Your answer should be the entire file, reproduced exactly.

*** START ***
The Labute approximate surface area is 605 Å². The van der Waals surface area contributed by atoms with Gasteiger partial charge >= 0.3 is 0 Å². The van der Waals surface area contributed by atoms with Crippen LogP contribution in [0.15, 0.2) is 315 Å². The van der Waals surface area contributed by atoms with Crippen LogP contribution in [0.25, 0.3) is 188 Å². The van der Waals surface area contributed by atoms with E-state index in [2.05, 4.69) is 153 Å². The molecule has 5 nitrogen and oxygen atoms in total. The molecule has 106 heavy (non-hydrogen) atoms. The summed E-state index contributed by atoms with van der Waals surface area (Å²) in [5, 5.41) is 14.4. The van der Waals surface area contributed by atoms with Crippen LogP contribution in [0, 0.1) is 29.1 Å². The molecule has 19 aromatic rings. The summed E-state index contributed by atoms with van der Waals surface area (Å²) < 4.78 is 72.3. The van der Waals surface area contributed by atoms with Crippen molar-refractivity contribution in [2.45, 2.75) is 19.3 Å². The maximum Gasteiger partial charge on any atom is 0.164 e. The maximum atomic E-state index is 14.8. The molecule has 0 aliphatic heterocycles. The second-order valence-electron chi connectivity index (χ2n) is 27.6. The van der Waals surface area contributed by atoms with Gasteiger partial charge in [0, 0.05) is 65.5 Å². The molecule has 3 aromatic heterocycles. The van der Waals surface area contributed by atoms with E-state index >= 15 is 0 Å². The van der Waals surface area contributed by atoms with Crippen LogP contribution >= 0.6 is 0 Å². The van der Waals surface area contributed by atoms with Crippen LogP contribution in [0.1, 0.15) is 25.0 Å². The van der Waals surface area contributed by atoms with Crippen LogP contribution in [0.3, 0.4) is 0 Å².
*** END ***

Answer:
The Labute approximate surface area is 605 Å². The van der Waals surface area contributed by atoms with Gasteiger partial charge >= 0.3 is 0 Å². The van der Waals surface area contributed by atoms with Crippen LogP contribution in [0.15, 0.2) is 315 Å². The van der Waals surface area contributed by atoms with Crippen LogP contribution in [0.25, 0.3) is 188 Å². The van der Waals surface area contributed by atoms with E-state index in [2.05, 4.69) is 153 Å². The molecule has 5 nitrogen and oxygen atoms in total. The molecule has 106 heavy (non-hydrogen) atoms. The summed E-state index contributed by atoms with van der Waals surface area (Å²) in [5, 5.41) is 14.4. The van der Waals surface area contributed by atoms with Crippen LogP contribution in [0, 0.1) is 29.1 Å². The molecule has 19 aromatic rings. The summed E-state index contributed by atoms with van der Waals surface area (Å²) < 4.78 is 72.3. The van der Waals surface area contributed by atoms with Crippen molar-refractivity contribution in [2.45, 2.75) is 19.3 Å². The maximum Gasteiger partial charge on any atom is 0.164 e. The maximum atomic E-state index is 14.8. The molecule has 0 aliphatic heterocycles. The second-order valence-electron chi connectivity index (χ2n) is 27.6. The van der Waals surface area contributed by atoms with Gasteiger partial charge in [0, 0.05) is 65.5 Å². The molecule has 3 aromatic heterocycles. The van der Waals surface area contributed by atoms with E-state index >= 15 is 0 Å². The van der Waals surface area contributed by atoms with Crippen LogP contribution >= 0.6 is 0 Å². The van der Waals surface area contributed by atoms with Crippen LogP contribution in [0.1, 0.15) is 25.0 Å². The van der Waals surface area contributed by atoms with Crippen LogP contribution in [0.3, 0.4) is 0 Å².